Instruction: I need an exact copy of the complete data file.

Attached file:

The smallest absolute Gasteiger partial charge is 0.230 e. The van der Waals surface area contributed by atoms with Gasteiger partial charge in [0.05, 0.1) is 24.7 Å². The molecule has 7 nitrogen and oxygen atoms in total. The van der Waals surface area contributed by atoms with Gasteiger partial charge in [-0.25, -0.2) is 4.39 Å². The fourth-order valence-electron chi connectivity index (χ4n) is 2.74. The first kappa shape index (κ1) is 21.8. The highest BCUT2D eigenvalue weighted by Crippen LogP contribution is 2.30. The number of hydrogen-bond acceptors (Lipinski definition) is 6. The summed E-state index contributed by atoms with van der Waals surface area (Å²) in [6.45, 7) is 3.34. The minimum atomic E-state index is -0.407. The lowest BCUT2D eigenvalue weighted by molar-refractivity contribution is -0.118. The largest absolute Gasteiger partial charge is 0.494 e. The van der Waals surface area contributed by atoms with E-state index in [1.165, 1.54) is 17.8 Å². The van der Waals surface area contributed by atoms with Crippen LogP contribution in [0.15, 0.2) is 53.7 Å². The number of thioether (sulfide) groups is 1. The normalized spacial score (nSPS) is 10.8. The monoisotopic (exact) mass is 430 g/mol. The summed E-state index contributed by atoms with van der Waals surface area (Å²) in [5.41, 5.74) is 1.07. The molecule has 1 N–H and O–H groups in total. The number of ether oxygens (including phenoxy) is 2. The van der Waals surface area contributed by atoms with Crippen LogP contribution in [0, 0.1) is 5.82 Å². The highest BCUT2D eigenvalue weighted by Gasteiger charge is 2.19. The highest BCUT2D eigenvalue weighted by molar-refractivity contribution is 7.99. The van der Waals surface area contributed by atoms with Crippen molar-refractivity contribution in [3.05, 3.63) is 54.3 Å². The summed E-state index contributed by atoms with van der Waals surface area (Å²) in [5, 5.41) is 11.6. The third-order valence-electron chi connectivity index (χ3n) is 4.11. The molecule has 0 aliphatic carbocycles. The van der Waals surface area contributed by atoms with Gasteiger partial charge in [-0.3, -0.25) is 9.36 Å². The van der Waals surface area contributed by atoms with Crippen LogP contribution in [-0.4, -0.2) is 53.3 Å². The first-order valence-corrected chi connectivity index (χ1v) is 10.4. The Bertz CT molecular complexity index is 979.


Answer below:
The smallest absolute Gasteiger partial charge is 0.230 e. The van der Waals surface area contributed by atoms with Gasteiger partial charge in [0.05, 0.1) is 24.7 Å². The molecule has 7 nitrogen and oxygen atoms in total. The van der Waals surface area contributed by atoms with Gasteiger partial charge in [-0.25, -0.2) is 4.39 Å². The fourth-order valence-electron chi connectivity index (χ4n) is 2.74. The first kappa shape index (κ1) is 21.8. The highest BCUT2D eigenvalue weighted by Crippen LogP contribution is 2.30. The number of hydrogen-bond acceptors (Lipinski definition) is 6. The summed E-state index contributed by atoms with van der Waals surface area (Å²) in [6.45, 7) is 3.34. The minimum atomic E-state index is -0.407. The lowest BCUT2D eigenvalue weighted by molar-refractivity contribution is -0.118. The largest absolute Gasteiger partial charge is 0.494 e. The van der Waals surface area contributed by atoms with E-state index in [1.165, 1.54) is 17.8 Å². The van der Waals surface area contributed by atoms with Crippen LogP contribution in [0.15, 0.2) is 53.7 Å². The number of thioether (sulfide) groups is 1. The normalized spacial score (nSPS) is 10.8. The monoisotopic (exact) mass is 430 g/mol. The summed E-state index contributed by atoms with van der Waals surface area (Å²) in [5.41, 5.74) is 1.07. The molecule has 1 N–H and O–H groups in total. The number of ether oxygens (including phenoxy) is 2. The van der Waals surface area contributed by atoms with Crippen LogP contribution in [0, 0.1) is 5.82 Å². The highest BCUT2D eigenvalue weighted by Gasteiger charge is 2.19. The highest BCUT2D eigenvalue weighted by molar-refractivity contribution is 7.99. The van der Waals surface area contributed by atoms with Crippen molar-refractivity contribution in [3.05, 3.63) is 54.3 Å². The summed E-state index contributed by atoms with van der Waals surface area (Å²) in [5, 5.41) is 11.6. The third-order valence-electron chi connectivity index (χ3n) is 4.11. The molecule has 0 aliphatic carbocycles. The van der Waals surface area contributed by atoms with Gasteiger partial charge in [-0.3, -0.25) is 9.36 Å². The van der Waals surface area contributed by atoms with Crippen LogP contribution in [-0.4, -0.2) is 53.3 Å². The first-order valence-corrected chi connectivity index (χ1v) is 10.4. The Bertz CT molecular complexity index is 979.